Duane J. Silbernagel
Waddell & Reed
The Small Business Retirement Plan Guide
By: Duane Silbernagel
If you own a business, or are self-employed and haven’t established a retirement plan yet, why wait any longer? In today’s economy, talent can be hard to come by. Establishing a company retirement plan may give your business a leg up in recruiting new talent as well as retaining current talent. As business owners, decisions are based on the absolute raw numbers. Always analyzing such metrics as new customer acquisition costs (what do I have to spend to bring in one client)? As this is measured, one must also be concerned about the cost to maintain the existing customers. If you bring in 5 new customers per day but lose 7 existing customers per day, it’s clear; the business is heading for trouble.
A similar analogy can be used with employees. Bringing on new talent is a challenge – an expensive one at that. The business is taking a risk that this person will learn the internal policies, practices and procedures in a relatively short time frame, and be productive in the near future. However, if your current talent leaves at a more rapid rate than new talent can be brought in to replace them, the business can be in a tough spot.
By putting a retirement plan in place, you’ll give your existing talent an avenue to save for their future and (depending on plan type) potentially an incentive, such as a match or profit-sharing. The options that are available to small business owners seem overwhelming. It turns into a numerical version of alphabet soup: 401(k), 457(f), 403(b), 401(a), 457(b). These codes generally are nothing more than the IRS code section that allows the stated plan. Want to know what is allowed in a 401(k), for example? Check IRS code 401, subsection k.
Each plan has benefits and drawbacks, so the idea is finding one that is most suited to your current situation. Plans can be limited by the number of employees that the business employs, or how much money the business would like to share with the employees. So consider aspects like:
How much money does the business owner wish to save?
How do you want to be able to fund the plan:
Employee contributions only;
Employer contributions only;
What are the tax advantages?
Is there flexibility in the business liability for contributions?
What does one want:
How many investment options does one want to allow?
Avenues to save:
Roth option (post-tax money);
Traditional option (pre-tax money).
How many employees do you have?
Do you have employees that you’d like to give some preference to?
When it comes to small businesses there are generally three choices: SEP IRA’s, SIMPLE IRA’s and 401(k)’s. Now, each of these have benefits and drawbacks.
SEP IRA plans allow a business owner to contribute for themselves and for their eligible employees. Business owners can require that an employee be at or over age 21, and have been employed by the company for at least 3 out of the last five years in order to be eligible for the plan. In order to receive a contribution once they have satisfied eligibility to enter the plan, the employee can also be required to have earned at least $600 in order to receive a company contribution for that year. The company contributions to the employees need to be the same percentage of compensation, or a flat dollar amount in which each employee gets the same amount. Yet, the employer is not required to make yearly contributions; they are discretionary each year. The 2015 limit for SEP contributions is 25% of pay or $53,000, whichever is lower.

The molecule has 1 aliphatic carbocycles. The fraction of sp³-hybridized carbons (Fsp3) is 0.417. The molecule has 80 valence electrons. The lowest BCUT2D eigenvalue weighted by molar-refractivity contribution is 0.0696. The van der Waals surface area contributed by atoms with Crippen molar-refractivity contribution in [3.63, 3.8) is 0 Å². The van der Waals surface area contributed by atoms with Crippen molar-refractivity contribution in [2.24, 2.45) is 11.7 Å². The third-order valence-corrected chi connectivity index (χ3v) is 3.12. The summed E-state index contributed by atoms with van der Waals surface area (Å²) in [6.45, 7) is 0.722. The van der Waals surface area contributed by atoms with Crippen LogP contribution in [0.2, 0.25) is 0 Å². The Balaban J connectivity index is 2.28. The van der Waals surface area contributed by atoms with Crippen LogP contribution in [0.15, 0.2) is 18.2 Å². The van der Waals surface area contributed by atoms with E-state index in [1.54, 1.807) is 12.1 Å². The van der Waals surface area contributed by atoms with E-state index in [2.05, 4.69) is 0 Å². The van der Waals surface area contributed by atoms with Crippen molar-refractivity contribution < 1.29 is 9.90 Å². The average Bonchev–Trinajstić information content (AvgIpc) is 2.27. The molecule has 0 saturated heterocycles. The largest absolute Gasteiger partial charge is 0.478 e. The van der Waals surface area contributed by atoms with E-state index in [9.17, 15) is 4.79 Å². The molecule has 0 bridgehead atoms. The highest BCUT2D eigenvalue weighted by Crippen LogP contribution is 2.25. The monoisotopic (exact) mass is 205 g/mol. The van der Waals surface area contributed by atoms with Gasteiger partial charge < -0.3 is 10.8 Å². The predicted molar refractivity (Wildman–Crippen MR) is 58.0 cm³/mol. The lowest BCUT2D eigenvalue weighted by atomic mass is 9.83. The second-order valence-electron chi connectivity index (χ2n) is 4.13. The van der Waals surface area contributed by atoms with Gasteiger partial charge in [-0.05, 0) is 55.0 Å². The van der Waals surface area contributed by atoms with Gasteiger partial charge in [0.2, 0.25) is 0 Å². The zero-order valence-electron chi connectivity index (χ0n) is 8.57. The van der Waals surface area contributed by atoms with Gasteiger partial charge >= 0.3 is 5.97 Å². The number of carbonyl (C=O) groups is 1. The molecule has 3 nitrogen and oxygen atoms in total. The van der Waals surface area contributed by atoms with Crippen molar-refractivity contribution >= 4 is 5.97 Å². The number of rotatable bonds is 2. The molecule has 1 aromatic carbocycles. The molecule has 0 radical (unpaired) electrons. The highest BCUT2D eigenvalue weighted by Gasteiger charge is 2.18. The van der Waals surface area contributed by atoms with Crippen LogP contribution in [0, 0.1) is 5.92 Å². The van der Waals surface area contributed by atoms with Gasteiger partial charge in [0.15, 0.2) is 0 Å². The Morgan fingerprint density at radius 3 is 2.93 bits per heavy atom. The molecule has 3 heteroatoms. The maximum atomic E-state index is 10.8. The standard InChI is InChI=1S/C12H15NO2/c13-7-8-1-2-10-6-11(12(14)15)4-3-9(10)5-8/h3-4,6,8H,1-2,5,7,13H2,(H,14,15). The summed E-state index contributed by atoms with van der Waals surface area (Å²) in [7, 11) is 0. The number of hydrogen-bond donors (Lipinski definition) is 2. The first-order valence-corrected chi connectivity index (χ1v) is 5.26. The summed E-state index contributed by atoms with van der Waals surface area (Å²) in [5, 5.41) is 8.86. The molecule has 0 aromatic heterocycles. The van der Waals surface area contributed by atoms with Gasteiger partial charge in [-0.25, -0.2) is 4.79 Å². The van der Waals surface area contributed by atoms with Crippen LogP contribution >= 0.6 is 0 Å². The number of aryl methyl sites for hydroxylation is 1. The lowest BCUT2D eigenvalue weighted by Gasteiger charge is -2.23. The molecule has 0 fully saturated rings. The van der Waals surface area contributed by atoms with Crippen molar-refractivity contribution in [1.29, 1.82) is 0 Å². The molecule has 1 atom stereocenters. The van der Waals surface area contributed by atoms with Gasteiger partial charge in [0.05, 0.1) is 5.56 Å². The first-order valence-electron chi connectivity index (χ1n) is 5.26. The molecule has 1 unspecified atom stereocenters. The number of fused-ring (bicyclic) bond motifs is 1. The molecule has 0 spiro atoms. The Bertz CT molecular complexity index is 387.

SIMPLE IRAs are available to employers with less than 100 eligible employees. Employees have the ability to contribute their own salary tax-deferred to the SIMPLE IRA account. The 2015 salary deferral contribution limit is $12,500, with an additional catch-up contribution of up to $3,000 for people age 50 and over to total $15,500. Yet unlike the SEP, the employer must make an annual company contribution. The company contribution options are: 1) a match of the employee salary deferral contributions up to 3%, or 2) contribute 2% to every eligible employee’s accounts (whether or not they are contributing). With the SIMPLE IRA match contribution, the employer may reduce the percentage to 1% or 2% instead of 3% for 2 years in a 5-year period.
The 401(k) is very popular in the business world. These plans generally allow for both Roth and traditional contributions by the employee. Any company match that is provided, but not required, will be subject to a vesting schedule. For 2015 contribution limits on a 401(k) are $18,000 (under age 50) and $24,000 (over age 50). Administration costs of the 401(k) are generally notable.
There are so many factors that plan into every businesses retirement plan. There is no perfect answer. Retirement plans can be changed or adopted as a current retirement plan may no longer suit the needs of the business. As an employer, you play a vital part in aiding your employees in saving for retirement. Now is the time to put a retirement plan into place for you and your employees.
If you’d like to find out more about me visit my website: www.duane.wrfa.com.
Have an idea for a topic? Email me: DSilbernagel@wradvisors.com.
This article is meant to be general in nature and should not be construed as investment or financial advice related to your personal situation. Waddell & Reed does not provide legal or tax advice. Please consult with a professional regarding your personal situation prior to making any financial related decisions.
Duane Silbernagel is a Financial Advisor in Lincoln City, Oregon offering securities through Waddell & Reed, Inc., Member FINRA and SIPC. He can be reached at (541) 614-1322, via email at DSilbernagel@wradvisors.com.
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